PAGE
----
How Doug Ford could bring street hockey back to small-town Ontario

ANALYSIS: If your town won’t let you toboggan or climb trees, there’s a good chance that joint and several liability is to blame — and the premier is just the latest politician promising to reform it, writes John Michael McGrath
By John Michael McGrath - Published on Jan 29, 2019
Many Ontario cities have restricted activities such as tobogganing and street hockey because of the risk of litigation in the case of injury. (



Premier Doug Ford is the latest politician to promise small Ontario cities and towns that he’s going to reform a section of provincial law that municipalities say is costing them an arm and a leg — and forcing them to become the worst kind of fun-police in the process.

Speaking at the annual conference of the Rural Ontario Municipalities Association, Ford told the mayors, reeves, and councillors who had gathered at Toronto’s Sheraton Centre hotel that the Progressive Conservatives at Queen’s Park would be taking a look at reforming “joint and several liability.”

“We have heard your concerns about increasing insurance costs and the impact that these costs can have on property taxes, on municipal taxpayers, and on the average Ontario resident,” he said Monday. “We heard your concerns about the liability chill, preventing everyday activities in your municipalities, like as simple as tobogganing or street hockey,”

Part of the common-law tradition that Canada inherited from the United Kingdom, joint and several liability is spelled out in Ontario’s Negligence Act: if a victim successfully sues multiple parties because they’ve been harmed, the damages awarded by the court can be recovered from all parties, regardless of their individual level of responsibility. Rooted in the idea that victims should be compensated for the harm they’ve incurred, this prevents the process from being bogged down by arguments over the precise level of responsibility that should be assigned to each party.

But from the perspective of municipal governments, this aspect of the law can lead to profoundly unfair results. Private parties can be forced to pay only so much, but governments are effectively bottomless wells for court-ordered damages. In a personal-injury case where awards can amount to several million dollars but the private individuals held to be at fault have limited ability to pay, a municipality can end up being required to shell out large sums — even in cases where it bears limited responsibility.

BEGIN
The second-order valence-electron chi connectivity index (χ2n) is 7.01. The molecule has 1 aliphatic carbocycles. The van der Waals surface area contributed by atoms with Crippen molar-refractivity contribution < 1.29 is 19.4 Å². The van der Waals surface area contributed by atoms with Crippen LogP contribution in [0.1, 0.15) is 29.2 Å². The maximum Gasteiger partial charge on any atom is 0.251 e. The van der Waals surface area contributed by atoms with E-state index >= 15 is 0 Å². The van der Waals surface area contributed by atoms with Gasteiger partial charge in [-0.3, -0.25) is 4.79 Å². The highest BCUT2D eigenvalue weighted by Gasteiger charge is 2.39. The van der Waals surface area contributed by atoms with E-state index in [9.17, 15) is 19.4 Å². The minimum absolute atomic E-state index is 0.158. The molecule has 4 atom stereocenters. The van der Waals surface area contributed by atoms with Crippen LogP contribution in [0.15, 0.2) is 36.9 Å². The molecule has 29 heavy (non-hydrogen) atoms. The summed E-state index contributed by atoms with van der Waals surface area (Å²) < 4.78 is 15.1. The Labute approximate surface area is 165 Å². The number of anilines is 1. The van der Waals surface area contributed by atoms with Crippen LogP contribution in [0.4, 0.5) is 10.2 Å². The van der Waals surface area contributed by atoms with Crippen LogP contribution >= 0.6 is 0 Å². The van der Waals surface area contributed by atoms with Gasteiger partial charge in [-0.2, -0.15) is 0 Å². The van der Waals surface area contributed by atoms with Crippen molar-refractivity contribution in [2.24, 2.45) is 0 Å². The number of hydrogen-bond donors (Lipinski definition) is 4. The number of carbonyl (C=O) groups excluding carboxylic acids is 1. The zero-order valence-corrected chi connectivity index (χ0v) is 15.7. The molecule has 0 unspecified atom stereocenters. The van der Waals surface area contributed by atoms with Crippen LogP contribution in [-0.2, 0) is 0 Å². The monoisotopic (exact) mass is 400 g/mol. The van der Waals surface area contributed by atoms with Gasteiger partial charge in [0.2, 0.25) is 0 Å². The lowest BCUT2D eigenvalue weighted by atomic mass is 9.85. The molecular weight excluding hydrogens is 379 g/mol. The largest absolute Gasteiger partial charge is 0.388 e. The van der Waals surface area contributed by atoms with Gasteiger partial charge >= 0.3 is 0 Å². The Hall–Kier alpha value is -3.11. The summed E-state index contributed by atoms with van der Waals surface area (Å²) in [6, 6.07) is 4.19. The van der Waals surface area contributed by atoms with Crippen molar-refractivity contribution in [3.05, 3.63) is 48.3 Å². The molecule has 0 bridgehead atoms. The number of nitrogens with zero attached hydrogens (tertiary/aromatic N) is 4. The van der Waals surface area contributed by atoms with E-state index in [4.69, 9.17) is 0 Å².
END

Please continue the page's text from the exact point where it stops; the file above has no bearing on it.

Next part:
The arcane details of Ontario liability law have real-world effects outside the courtroom. The premier, for example, mentioned tobogganing and street hockey — both activities that many cities have restricted because of the risk of litigation in the case of injury. The village of Cayuga, 35 kilometres due south of Hamilton, was sued (unsuccessfully) after a teenager fell from a tree: the Ontario Court of Appeals later declared, in 2015, that “any danger posed by this tree was an obvious one. If you chose to climb it you could fall and be injured. There is no duty to warn of such an obvious and self-evident danger.” (It is, incidentally, illegal to climb a tree in Toronto’s parks.)

What’s not clear is what, precisely, the Tories will do to address this situation. Their Liberal predecessors looked at the issue of joint and several liability a number of times and opted not to change anything. It’s a complex issue: the Law Commission of Ontario, an arm’s-length body that advises the provincial government on potential legal reforms, looked at joint and several liability with respect to business corporations and ended up recommending no changes to Ontario law, having concluded that current law provides defendants with sufficient protection.

The Law Commission’s 2011 report, however, did identify models likely to be considered by a government bent on reform. Broadly speaking, the government can either cap damages or define what proportion of damages a party can be made responsible for. The province, for example, could say that no court can award damages in excess of a set amount, or it could say that responsible parties could be made to pay damages only in proportion to their responsibility — meaning that if a municipality were found to be 25 per cent responsible for damages, it would pay 25 per cent of the total amount awarded. The law could also be further tailored using thresholds: if a court determined that a municipality had been less than 25 per cent responsible, say, it wouldn’t have to pay anything at all.

The Liberals, though also promised to reform to joint and several liability, only to back off in the face of opposition from the legal community. The Ontario Trial Lawyers Association has been one of the most consistent defenders of joint and several liability, insisting that the principles behind it — that victims get paid only when someone is found negligent and that those responsible should pay damages even if doing so comes at a high cost — are still sound.

Any move to change joint and several liability will likely spark a noisy and contentious political battle. But Ford says that such change is needed — and the Tories may well be more concerned a about accommodating the needs of smaller municipalities than the Liberals were, so this may prove to be a battle they’re willing to fight.

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